Obviously, I am distressed at the outcome of the election. I hope, but don't trust, that the second Bush administration will have learned something from the mistakes of the first. What is at stake is our ability to recognize our own fallibility.

Hmmm . . . let’s run the numbers here.

One of these Georges just got 59 million votes and won the presidency of the United States. The other George just spent 24 million dollars on hate advertising and lost his money and his credibility as a serious political influence.

This is what’s called a “teachable moment” for one the Georges in question.

One of them, I hope, has learned something from his experience. Take your time. At stake is your ability to recognize your own fallibility.

John and Teresa

Hurray For John Kerry

By leading a vigorous campaign, attracting more Americans to the political process, expanding the debate on vital national issues, and gracefully conceding the election in the face of partisan pressure not to, John Kerry demonstrated that he is a true patriot and an extraordinary American. We should all be proud to count him as one of our own.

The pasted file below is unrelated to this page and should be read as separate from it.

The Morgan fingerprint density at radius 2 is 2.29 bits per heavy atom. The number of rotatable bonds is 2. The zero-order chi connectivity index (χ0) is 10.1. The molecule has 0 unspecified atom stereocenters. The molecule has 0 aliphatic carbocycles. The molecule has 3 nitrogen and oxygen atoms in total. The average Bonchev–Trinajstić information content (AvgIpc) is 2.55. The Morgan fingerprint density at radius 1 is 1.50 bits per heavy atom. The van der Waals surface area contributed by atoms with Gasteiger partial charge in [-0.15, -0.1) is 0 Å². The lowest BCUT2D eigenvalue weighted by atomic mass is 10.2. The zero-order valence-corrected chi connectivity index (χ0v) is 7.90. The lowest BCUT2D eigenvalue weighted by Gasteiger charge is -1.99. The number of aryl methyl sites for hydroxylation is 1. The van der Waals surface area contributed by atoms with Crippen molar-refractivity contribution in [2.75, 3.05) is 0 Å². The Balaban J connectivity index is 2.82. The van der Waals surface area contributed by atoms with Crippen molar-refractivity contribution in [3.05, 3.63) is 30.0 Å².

Thanks to Sen, Kerry, today we have an opportunity to resolve our nation's most vexing problem. Right now we can stop the cycle of partisan violence. I don't mean physical violence, but emotional and social violence. Our country has always be divided by opinion, but it should never be divided by culture, or outlook, or aspiration. We all lose when we hate our neighbors and dismiss their views as evil.